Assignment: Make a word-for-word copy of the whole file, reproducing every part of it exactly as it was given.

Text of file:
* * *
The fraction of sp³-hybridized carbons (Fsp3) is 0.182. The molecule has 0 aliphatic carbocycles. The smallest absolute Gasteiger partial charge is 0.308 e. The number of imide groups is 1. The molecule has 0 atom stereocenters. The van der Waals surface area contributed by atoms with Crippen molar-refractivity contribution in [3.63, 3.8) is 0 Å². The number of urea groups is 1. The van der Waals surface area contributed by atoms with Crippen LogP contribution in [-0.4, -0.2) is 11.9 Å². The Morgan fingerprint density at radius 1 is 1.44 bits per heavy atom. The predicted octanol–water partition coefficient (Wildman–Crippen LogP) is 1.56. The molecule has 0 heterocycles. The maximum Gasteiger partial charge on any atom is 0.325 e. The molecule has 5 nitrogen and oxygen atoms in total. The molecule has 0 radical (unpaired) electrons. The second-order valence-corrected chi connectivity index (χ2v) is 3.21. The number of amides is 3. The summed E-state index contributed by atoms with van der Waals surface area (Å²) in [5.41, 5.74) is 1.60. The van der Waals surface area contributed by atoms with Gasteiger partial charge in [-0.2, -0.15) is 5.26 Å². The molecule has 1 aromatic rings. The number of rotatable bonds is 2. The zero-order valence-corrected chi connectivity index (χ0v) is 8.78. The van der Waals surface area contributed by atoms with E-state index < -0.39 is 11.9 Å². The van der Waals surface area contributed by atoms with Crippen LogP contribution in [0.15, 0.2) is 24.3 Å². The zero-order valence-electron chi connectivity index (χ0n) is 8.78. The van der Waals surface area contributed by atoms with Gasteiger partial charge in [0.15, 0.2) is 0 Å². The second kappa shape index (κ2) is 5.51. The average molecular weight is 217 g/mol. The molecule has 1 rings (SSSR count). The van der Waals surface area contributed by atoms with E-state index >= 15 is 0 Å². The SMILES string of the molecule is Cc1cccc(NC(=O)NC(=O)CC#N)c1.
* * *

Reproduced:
The fraction of sp³-hybridized carbons (Fsp3) is 0.182. The molecule has 0 aliphatic carbocycles. The smallest absolute Gasteiger partial charge is 0.308 e. The number of imide groups is 1. The molecule has 0 atom stereocenters. The van der Waals surface area contributed by atoms with Crippen molar-refractivity contribution in [3.63, 3.8) is 0 Å². The number of urea groups is 1. The van der Waals surface area contributed by atoms with Crippen LogP contribution in [-0.4, -0.2) is 11.9 Å². The Morgan fingerprint density at radius 1 is 1.44 bits per heavy atom. The predicted octanol–water partition coefficient (Wildman–Crippen LogP) is 1.56. The molecule has 0 heterocycles. The maximum Gasteiger partial charge on any atom is 0.325 e. The molecule has 5 nitrogen and oxygen atoms in total. The molecule has 0 radical (unpaired) electrons. The second-order valence-corrected chi connectivity index (χ2v) is 3.21. The number of amides is 3. The summed E-state index contributed by atoms with van der Waals surface area (Å²) in [5.41, 5.74) is 1.60. The van der Waals surface area contributed by atoms with Gasteiger partial charge in [-0.2, -0.15) is 5.26 Å². The molecule has 1 aromatic rings. The number of rotatable bonds is 2. The zero-order valence-corrected chi connectivity index (χ0v) is 8.78. The van der Waals surface area contributed by atoms with E-state index < -0.39 is 11.9 Å². The van der Waals surface area contributed by atoms with Crippen LogP contribution in [0.15, 0.2) is 24.3 Å². The zero-order valence-electron chi connectivity index (χ0n) is 8.78. The van der Waals surface area contributed by atoms with Gasteiger partial charge in [0.15, 0.2) is 0 Å². The second kappa shape index (κ2) is 5.51. The average molecular weight is 217 g/mol. The molecule has 1 rings (SSSR count). The van der Waals surface area contributed by atoms with E-state index >= 15 is 0 Å². The SMILES string of the molecule is Cc1cccc(NC(=O)NC(=O)CC#N)c1.